Armstrong hoped to buy four iPads and four Osmo Genius kits for each of the first grade classrooms, totaling $2,535.80. To achieve this goal, Westborough Public Schools and the WETF created a crowdsourcing fundraiser through their “Fund a Project” campaign. In the Fund a Project campaign, local teachers can request technology for classroom use, and money is donated by members of the community. In the case of Osmo, the Armstrong Parent Group matched all donations as well. By February 2016, the goal had been reached. The campaign had received $2,583, and the iPads were delivered to the classrooms.
Mrs. Johnson’s first graders were one of four classes to receive an iPad and an Osmo kit. “It provides them [the students] with a different way to access knowledge and work with the iPads independently,” she says, “it is a tool that is flexible because they can work in teams or by themselves.”
And work they do. In the classroom, a duo of boys is busy playing “Words” and learning how to spell. It is easy to see how the young students are concentrated on their game. After glimpsing at the image of monkeys on the screen, their eyes jump straight to the melee of letter tiles in front of them. Their fingers hover over, racing to find the right one before the opposing team. One of them is successful in his search–he scrambles to pick up his “M” and pushes it underneath the camera. The letter appears on the screen and he grins. “Monkeys,” the iPad announces in a digitalized voice, and the game moves on.
The boys are playing the “versus” version of the game, where points are accumulated for every letter that a student manages to find in the word. “There’s two people and then there’s two colors, red and blue, and you guys need to versus each other, and you guys need to get to 100, and whoever gets their first wins,” a girl explains.
Although competition is one way to go, Words can also be played in “Zen” version, where students simply spell the words without keeping track of points. Another girl claims she prefers Zen, “because we mostly do teamwork, and teamwork is very helpful.”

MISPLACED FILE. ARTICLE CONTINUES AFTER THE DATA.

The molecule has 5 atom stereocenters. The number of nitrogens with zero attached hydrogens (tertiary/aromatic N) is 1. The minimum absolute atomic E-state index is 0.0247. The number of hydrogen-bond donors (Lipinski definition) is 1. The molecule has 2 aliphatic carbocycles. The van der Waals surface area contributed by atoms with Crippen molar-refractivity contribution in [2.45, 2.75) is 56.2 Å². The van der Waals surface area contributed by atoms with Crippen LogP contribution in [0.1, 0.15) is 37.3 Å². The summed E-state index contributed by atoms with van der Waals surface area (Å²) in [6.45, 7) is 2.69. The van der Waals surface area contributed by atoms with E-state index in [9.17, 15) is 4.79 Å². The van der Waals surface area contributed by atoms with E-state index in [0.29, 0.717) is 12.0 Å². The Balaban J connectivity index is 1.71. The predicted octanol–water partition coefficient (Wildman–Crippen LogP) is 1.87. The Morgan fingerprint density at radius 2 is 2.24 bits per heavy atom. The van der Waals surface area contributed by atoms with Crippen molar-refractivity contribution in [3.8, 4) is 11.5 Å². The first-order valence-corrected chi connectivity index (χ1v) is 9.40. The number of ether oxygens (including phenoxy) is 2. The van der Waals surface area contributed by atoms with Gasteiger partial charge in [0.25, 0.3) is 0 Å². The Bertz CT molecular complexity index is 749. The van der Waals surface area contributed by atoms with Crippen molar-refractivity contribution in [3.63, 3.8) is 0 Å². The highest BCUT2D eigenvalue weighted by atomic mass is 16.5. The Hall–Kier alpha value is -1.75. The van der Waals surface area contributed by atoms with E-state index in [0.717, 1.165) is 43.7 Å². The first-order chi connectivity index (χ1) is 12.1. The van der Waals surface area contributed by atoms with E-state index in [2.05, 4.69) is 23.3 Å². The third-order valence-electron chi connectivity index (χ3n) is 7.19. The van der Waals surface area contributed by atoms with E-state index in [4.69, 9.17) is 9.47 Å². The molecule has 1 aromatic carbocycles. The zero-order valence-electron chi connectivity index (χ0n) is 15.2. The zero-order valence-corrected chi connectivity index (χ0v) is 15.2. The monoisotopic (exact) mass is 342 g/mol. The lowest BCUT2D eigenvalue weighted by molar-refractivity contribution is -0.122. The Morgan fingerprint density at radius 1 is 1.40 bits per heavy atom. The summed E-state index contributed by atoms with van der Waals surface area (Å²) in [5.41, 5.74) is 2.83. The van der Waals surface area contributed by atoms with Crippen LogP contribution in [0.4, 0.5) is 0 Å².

No matter which version they play, it looks like something must be sinking in. “Oh, I have one–flowers,” exclaims an excited student, when asked what words she has learned from Osmo. Slowly but surely, she goes on to spell the word, her friend joining in at the end. “I’ve learned another word; butterfly.” The two recite again, smiling proudly when they finish. By this point, several other students have come over and joined in.
But the best part? One girl claims it is “pulling your cards and putting them under the screen…and getting them right!” Another student believes that the best part is “that you get to have fun!” “I would play it forever,” another student says, “like not stopping even to eat food.” It is near unanimous–Osmo is their favorite game.
With Osmo, kids can interact not only with a digital world while utilizing iPads, but the physical world as well. They experiment and learn how to do math, draw, make shapes, and spell. And throughout this entire process, they have fun as if it is a top-ten game from the app store.
Even if your family doesn’t have a student in first grade, Osmo can still be an affordable investment. “Many people think this is a tool for classroom use only,” Halem says, “It’s not. It’s an opportunity to buy a game for your kids that really does give back educationally.”
Photo Credits: Image above taken in Mrs. Mary Johnsons’ first grade classroom at Armstrong Elementary. From left to right 1st graders: Salete Alves, Ava Hoffman, and Jullie Costa